To President-elect Mandel: Issues to consider as the College moves forward and considers its priorities

Dear President-elect Mandel,

We at the Record wish you a warm welcome as you prepare to begin your tenure as the 18th president of the College in July. During this period of transition, we are excited to see what you will accomplish. As students invested in bettering this institution, we want to direct your attention to three roles of the College we care deeply about: the College as an educational institution, its accessibility to and accommodation of students and its interaction with members of the greater community.

As an educational institution, the College must ensure that it adequately meets students’ academic needs, in the sense of both curricular availability and representation.For 27 years, students have fought for the establishment of an Asian American Studies program. Similar programs exist at our peer institutions. While the development of such a program is complex, we would like to see the College prioritize this goal and maintain close communication with students regarding its advancement. Students deserve to be reassured that their voices are heard and that steps are being taken toward achieving their objectives.

Furthermore, the College is expected to see an increase in faculty hiring as a large contingent of faculty members retire in the coming years. New faculty ought to be hired with an eye toward diversity and previous insufficiencies in academic disciplines. For example, a shortage of computer science faculty has resulted in the inability of computer science majors, as well as other students interested in the subject, to take the courses they desire. In 2015-2016, 7.3 percent of students were computer science majors, while less than three percent of faculty taught computer science. This discrepancy must be addressed.

All the while, we must ensure that all students the College accepts can attend and thrive here. Policies adopted after the recession have reduced the College’s financial accessibility for some students. Following the reversion of international student admission from need-blind to need-aware, the percentage of international students receiving financial aid has fallen from 80 percent in 2010-2011 to 58 percent this year. The College also revoked its no-loan policy in 2010, forcing some students to face the possibility of graduating with debt. Since the College’s endowment has fully recovered after the recession, we believe that an effort must be made to dedicate resources to improving affordability.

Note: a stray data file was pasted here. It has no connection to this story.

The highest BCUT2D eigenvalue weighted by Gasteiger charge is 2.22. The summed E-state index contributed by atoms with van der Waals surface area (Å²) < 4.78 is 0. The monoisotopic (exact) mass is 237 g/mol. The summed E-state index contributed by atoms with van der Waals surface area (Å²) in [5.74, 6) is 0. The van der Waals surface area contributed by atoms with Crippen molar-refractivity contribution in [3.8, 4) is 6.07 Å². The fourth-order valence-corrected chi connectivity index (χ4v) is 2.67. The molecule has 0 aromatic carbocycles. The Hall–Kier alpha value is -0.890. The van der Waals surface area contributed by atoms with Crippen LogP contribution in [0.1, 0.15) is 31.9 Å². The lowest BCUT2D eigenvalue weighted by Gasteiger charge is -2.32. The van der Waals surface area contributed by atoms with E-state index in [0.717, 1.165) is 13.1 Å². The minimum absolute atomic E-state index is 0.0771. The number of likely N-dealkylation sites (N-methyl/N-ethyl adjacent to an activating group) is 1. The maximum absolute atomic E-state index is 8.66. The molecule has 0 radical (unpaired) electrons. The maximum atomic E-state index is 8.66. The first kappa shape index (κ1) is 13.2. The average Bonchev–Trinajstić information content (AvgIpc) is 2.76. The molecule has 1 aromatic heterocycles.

Similarly, continued attention is required toward student health and wellbeing. Issues regarding mental health are some of the primary obstacles to academic success at the College, and students currently face difficulties in receiving treatment and accessing their prescribed medication. In addition, the inconvenient location and limited hours of the Health Center make health consultations burdensome.

As the leader of this campus, you will have an important role in setting the tone for the College’s broader culture; as such, we believe that conversations on how to redefine, reexamine and reevaluate traditional notions of what a “productive” student looks like play consequential roles in student wellbeing.

Finally, we at the College are part of a community that extends beyond students and faculty. Support staff are vital members of the Williams community and deserve to be treated as such. The College must become receptive to the voices of all its employees, and the post-recession restructuring of custodial pay needs to be revisited. Furthermore, the College does not exist in a “Purple Bubble.” Through increased outreach and engagement, we can cultivate a more robust relationship with the surrounding Berkshire community. For example, students and local organizers have engaged in efforts to have the College’s contractors improve diversity in construction hiring. Women and people of color remain underrepresented in construction both locally and nationally, and the College can help remedy the situation by reconsidering its own contractors’ hiring practices.

We hope that you take our suggestions to heart and consider these relevant issues. We cannot stress enough the importance of listening to student voices –– particularly of those who have historically been marginalized –– and addressing their grievances. Only through a collective effort involving all members of the community can the College achieve its full potential as an institution. Nevertheless, we have faith that Williams will thrive under your leadership and blossom into a community that we can all be proud to call our own.

Sincerely,

The Record Editorial Board

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